When I first started working in the financial industry over 3,000,000 minutes ago, one of the common rules of thumb was that you needed to save 20% of your income for your retirement. I immediately began to question this advice as it seemed too simple to implement, not to mention an extreme generalization.
Imagine if you came to see me at age 45 and you asked, “Marc, how much do I need to save if I want to retire at 55,” and I answered with “Well, you should probably save 20% of your income.” Your response might be something like, “Okay, and how much do I need to save if I want to retire at 65,” and I answered with “Ummm, you should keep saving 20% and you’ll be okay.”
A few issues that may pop up in your head might be:
- Why am I paying this guy to be my advisor?
- Would the answer be 20% if I told him I wanted to retire at 75 as well?
- Does he not know I have a mortgage to pay?
- Did he even listen to my questions?
Personalize your retirement plan
Rather than using age-old rules of thumb, I highly recommend personalizing your plan by focusing on how much you anticipate spending in retirement. If you know how much you’ll be spending every year, you can determine how much you need in your retirement pot by the time you retire.
Of course, the financial industry has a rule of thumb for this as well. It states that you’ll spend 70% of your annual working income when you retire. Once again, red flags immediately shot up with this strategy.
Meet Bob and Julie – a case study
Imagine Bob and Julie each made $100,000 per year. By rule of thumb, each of them can expect to spend $70,000 per year once they are retired.
Bob’s idea of retirement includes:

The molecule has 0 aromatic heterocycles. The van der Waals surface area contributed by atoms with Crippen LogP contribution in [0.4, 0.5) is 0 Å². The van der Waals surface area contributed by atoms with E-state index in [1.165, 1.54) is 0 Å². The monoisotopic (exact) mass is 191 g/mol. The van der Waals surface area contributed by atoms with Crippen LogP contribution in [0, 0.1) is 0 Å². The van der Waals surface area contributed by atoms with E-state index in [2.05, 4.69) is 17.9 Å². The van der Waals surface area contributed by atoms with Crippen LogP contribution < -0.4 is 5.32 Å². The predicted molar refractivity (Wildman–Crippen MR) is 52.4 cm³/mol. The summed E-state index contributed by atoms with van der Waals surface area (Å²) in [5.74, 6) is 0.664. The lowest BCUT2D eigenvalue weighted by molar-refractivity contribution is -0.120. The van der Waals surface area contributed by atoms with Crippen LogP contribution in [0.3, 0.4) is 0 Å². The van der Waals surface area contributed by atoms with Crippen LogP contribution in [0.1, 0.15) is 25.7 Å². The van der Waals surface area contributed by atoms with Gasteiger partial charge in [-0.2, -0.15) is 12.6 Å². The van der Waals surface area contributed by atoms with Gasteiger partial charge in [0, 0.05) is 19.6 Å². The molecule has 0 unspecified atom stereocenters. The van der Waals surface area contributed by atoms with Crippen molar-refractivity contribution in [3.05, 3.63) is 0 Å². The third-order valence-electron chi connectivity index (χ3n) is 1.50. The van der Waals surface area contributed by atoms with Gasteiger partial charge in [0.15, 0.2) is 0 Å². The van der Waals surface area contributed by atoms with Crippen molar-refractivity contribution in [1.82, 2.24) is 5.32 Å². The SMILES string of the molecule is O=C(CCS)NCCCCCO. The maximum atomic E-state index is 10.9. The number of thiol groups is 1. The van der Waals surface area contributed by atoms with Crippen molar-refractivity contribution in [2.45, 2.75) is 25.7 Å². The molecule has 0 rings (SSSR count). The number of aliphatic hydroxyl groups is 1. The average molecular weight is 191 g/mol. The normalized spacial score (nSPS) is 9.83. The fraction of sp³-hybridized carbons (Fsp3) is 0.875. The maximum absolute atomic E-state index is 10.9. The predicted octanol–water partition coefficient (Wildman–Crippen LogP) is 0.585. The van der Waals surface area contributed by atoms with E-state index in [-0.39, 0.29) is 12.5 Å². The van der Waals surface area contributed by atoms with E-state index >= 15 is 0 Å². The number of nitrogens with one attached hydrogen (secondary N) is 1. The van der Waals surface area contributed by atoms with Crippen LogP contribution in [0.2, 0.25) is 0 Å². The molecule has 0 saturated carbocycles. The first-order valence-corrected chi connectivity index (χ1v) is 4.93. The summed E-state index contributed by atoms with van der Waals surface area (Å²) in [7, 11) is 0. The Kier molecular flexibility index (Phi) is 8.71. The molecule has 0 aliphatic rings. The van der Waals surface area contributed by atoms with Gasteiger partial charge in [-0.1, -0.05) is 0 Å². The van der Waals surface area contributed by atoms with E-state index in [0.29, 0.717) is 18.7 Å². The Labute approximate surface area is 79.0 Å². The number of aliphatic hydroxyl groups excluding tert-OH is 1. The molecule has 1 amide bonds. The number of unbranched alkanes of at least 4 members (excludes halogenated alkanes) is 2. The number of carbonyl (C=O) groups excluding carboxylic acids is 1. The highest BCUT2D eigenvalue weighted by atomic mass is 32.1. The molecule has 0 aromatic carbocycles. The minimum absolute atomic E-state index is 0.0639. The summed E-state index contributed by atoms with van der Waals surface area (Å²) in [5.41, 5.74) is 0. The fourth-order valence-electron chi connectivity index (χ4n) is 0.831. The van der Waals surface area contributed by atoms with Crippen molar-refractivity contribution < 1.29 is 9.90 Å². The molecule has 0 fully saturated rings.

- Being his grand-kids’ personal Uber for all their activities
- Attending the Brier every year
Julie’s idea of retirement includes:
- All-inclusive 5-star winter vacations in Mexico
- Buying the sports car she always wanted
- Paying for her grandson’s AAA hockey
These retirements look entirely different. To tell each of them that they’ll spend $70,000 per year in retirement is irresponsible. Bob might be able to live off $50,000 per year which would allow him to retire many years sooner. On the other hand, Julie’s retirement will likely cost her more than $70,000 per year, so she’ll run out of money if she doesn’t put more away or work longer.
The moral of the story
Use your own numbers. You need to determine at what point you would like to retire and how much your lifestyle will cost you in retirement.
E.g., I would like to retire at 60 and spend $80,000 per year until I’m 70 as I will be doing more travelling. After age 70, I’m okay to spend $50,000 per year until I pass away.
By building out your own plan, you can determine how much money you need to be saving today so that you can achieve your retirement goals of tomorrow. Watch this two-minute video, Am I on Track to Retire?, for more tips on reaching your retirement goals.